By: Hope Salyer
It’s easy to think about public relations as always being happy. With TV shows constantly depicting PR practitioners as publicists working in Hollywood, or always helping to plan a successful campaign, it’s easy to forget something practitioners have to face more than they would like: crisis communication.
We see companies going to a crisis constantly. Crises can range from something like the BP Oil Spill to the tween President Trump sent out about Boeing. In a more recent case, United Airlines was caught (and continues to be experiencing) a major crisis.
https://youtu.be/VrDWY6C1178 (Embed in blog post. The embed link can be found when you click on this link)
The above video showing a passenger on a United flight from Chicago to Kentucky being forcibly dragged out of his seat off the overbooked flight. Passengers were quick to share the video on social media, and from there it spread like wildfire.
While PR practitioners have to constantly be prepared for something like this for their own companies with the rise in social media, it’s more important for us a practitioners to look at United’s response. Responses from company CEO’s and spokespersons can be analyzed to show what a practitioner should do and should not do during a crisis.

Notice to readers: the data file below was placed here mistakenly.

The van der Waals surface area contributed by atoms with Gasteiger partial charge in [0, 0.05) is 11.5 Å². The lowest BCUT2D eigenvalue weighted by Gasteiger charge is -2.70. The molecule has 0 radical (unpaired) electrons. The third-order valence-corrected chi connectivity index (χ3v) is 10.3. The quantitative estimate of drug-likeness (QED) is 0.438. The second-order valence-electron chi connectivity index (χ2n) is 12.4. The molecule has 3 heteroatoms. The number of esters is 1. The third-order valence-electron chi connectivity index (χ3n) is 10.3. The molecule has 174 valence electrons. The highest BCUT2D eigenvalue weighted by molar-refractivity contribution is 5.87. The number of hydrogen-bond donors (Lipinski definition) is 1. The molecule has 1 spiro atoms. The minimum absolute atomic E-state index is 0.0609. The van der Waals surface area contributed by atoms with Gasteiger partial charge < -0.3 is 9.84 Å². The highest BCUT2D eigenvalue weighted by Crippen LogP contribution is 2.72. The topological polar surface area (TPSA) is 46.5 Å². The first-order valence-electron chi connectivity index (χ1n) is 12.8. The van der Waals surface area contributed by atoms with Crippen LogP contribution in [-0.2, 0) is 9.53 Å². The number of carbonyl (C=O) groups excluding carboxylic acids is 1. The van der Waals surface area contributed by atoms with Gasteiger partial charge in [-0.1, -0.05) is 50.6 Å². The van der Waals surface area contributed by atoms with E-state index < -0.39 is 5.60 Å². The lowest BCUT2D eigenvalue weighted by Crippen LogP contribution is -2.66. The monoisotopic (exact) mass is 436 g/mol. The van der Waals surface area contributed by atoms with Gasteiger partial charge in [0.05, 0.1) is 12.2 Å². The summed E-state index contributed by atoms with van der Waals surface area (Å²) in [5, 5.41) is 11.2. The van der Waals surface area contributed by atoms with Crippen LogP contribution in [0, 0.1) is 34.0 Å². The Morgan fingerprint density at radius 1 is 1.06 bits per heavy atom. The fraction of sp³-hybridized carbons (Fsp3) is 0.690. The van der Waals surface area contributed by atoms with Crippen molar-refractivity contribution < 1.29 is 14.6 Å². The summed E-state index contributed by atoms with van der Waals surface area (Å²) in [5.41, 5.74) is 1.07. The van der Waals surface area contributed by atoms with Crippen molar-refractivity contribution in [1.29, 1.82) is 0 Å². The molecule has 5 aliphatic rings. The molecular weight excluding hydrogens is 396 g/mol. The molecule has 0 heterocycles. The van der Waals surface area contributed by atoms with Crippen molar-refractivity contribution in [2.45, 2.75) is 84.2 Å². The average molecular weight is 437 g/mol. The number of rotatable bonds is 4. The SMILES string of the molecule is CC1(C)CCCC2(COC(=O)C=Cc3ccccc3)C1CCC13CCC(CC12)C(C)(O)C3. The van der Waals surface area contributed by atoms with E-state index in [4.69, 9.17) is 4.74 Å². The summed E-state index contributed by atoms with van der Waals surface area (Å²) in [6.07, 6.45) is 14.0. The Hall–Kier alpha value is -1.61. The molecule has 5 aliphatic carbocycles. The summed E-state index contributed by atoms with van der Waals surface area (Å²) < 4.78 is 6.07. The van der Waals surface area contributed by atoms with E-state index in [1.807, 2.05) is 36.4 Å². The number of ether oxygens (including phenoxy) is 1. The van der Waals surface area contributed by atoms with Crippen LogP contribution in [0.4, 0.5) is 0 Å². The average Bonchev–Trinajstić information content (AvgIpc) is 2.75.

The response from United’s CEO is a prime example in what not to do. In an article from PR Daily, Hinda Mitchell breaks down the issues with United’s CEO Oscar Munoz initial statement.
According to Mitchell, the problem with Muno’z statement started with the first sentence. By saying “This is an upsetting event to all of us here at United,” Munoz ultimately gave off the impression he was feeling sorry for himself and United by writing this. Mitchell argues, and I would agree, that the incident was probably far more upsetting to the victim and passengers onboard than it was to anyone at United.
Munoz also says in his statement “I apologize for having to re-accommodate these customers,” and “Our team is moving with a sense of urgency to work with the authorities and conduct our own detailed review of what happened.” There are two issues with these sentences. First, there appeared to have been no accommodation for this passenger from the video or statements released by United. Mitchell argues that the overbooked flight is a secondary issue. Because overbooking happens regularly, yet very rarely results in a situation like this, the issue is instead with United’s handling of the situation. The second issue, is with Munoz’s statement of “working with urgency.” Considering it took United 24-hours to respond to the situation, it is hard to fathom that United is working with urgency in response to anything in this situation.
Munoz’s statement is a prime example of what not to do in a crisis situation. Do you agree with Mitchell’s argument? What would you have done differently if you were United in this situation? Let me know if the comments below!